The Verve never made much sense in the context of Britpop. From 1993-97 British music was dominated by the Gallagher brother’s laddish buffoonery, Damon Albarn’s pretty mug and wit, Jarvis Cocker’s working class escapist anthems, and Thom Yorke’s barbed melancholy. During this period The Verve were creating moody rock’n’roll full of soul, darkness and light. Their final and seminal album, Urban Hymns, was released just a few months after OK Computer and on the same day (August 26, 1997, the day Britpop died) as Oasis’ third record. The Verve lasted long enough to tour in support of Urban Hymns, but would officially break up soon after.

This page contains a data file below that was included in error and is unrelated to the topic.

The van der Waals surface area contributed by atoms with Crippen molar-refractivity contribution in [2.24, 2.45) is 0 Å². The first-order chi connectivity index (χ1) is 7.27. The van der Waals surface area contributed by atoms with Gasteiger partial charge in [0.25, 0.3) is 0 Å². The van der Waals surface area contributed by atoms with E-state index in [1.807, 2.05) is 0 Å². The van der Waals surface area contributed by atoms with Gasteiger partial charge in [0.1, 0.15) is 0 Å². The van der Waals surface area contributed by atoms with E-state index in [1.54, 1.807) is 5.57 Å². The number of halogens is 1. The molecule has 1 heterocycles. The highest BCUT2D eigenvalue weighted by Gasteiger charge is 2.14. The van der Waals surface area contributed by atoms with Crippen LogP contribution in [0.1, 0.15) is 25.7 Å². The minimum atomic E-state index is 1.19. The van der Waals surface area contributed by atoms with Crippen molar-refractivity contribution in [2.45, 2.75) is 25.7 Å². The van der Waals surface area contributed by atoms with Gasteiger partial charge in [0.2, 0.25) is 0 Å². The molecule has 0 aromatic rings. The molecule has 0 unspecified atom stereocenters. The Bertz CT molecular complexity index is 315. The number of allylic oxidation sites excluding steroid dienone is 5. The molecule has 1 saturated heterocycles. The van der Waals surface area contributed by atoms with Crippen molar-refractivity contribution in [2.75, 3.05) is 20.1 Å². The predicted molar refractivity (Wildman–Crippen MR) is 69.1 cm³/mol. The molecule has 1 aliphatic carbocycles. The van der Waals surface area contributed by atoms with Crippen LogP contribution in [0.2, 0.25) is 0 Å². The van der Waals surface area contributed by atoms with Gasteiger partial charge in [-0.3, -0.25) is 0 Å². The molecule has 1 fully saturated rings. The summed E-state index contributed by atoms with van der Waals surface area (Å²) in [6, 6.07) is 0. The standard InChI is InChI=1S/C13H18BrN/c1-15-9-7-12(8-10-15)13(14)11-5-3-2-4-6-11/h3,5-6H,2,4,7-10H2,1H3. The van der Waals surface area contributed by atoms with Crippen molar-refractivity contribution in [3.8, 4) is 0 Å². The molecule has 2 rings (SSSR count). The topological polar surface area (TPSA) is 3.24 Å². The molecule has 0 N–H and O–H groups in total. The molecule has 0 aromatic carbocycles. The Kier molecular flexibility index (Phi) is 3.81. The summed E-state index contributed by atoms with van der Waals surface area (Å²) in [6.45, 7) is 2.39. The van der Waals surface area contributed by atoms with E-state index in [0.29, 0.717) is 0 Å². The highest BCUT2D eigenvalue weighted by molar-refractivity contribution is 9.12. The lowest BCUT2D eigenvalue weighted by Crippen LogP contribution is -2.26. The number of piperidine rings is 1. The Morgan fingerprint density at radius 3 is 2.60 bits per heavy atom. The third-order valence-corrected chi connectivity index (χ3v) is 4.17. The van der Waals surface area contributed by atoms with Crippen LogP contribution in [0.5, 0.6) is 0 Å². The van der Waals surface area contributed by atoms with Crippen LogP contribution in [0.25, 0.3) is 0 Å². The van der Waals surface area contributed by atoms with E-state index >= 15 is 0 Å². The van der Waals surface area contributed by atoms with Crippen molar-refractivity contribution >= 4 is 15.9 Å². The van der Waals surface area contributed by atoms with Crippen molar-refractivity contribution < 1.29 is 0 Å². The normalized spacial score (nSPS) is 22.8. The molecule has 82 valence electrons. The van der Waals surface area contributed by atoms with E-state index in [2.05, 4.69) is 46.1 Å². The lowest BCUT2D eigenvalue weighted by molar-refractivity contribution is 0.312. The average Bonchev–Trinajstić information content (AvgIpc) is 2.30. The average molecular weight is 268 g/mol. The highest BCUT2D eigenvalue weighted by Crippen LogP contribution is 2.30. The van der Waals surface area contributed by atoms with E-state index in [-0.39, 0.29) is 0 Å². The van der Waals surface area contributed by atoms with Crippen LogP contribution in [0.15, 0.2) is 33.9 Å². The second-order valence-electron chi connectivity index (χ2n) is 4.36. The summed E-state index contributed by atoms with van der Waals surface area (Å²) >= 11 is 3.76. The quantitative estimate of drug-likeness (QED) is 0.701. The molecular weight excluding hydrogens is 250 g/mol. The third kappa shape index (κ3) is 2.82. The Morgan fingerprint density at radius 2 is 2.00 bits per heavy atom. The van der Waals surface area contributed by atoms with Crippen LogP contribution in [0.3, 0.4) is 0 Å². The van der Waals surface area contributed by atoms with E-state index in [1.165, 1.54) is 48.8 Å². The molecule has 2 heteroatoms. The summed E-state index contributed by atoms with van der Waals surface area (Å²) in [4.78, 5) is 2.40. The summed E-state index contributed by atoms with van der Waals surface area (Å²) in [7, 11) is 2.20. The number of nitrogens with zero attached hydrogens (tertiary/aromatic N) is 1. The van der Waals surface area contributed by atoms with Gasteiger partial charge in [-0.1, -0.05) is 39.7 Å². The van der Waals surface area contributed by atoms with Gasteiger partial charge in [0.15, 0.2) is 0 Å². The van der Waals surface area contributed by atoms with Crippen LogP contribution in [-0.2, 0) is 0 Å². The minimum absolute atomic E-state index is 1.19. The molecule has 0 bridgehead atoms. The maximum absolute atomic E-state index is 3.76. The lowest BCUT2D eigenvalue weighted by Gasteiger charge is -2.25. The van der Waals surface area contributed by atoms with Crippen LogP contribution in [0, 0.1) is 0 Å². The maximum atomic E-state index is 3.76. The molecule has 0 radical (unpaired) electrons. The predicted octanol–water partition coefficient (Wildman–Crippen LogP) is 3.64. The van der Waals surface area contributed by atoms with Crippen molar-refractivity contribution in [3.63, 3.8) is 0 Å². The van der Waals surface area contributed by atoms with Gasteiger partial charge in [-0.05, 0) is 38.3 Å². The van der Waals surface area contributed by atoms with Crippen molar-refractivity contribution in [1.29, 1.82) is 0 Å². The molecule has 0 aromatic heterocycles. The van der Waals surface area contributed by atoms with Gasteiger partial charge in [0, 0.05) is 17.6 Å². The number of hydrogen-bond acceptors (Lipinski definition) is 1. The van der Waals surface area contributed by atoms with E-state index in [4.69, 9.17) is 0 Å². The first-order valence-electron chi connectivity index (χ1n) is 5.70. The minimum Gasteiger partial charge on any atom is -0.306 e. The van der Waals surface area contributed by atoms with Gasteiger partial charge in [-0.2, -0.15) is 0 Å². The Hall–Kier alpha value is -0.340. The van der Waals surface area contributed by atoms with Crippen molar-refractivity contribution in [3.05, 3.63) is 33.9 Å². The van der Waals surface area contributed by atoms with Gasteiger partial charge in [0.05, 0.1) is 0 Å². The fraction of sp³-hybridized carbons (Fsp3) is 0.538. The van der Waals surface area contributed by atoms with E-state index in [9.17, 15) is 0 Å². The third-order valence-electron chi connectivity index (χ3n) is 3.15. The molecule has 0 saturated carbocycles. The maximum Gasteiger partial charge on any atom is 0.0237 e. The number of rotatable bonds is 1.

This Is Music: The Singles 92-98 is their first official release in five years and features two new tracks. The compilation culls together songs from their three full-lengths, as well as their first single, “All In The Mind”. The songs are as good today as they were years ago, although this album only tells half the story. The Verve made complete records, they weren’t a “singles” band. For a full appreciation start with Urban Hymns and work backwards through A Northern Soul and A Storm In Heaven. If only to gain a cursory understanding of one of the great and too-often-overlooked bands of the ’90’s, this will do.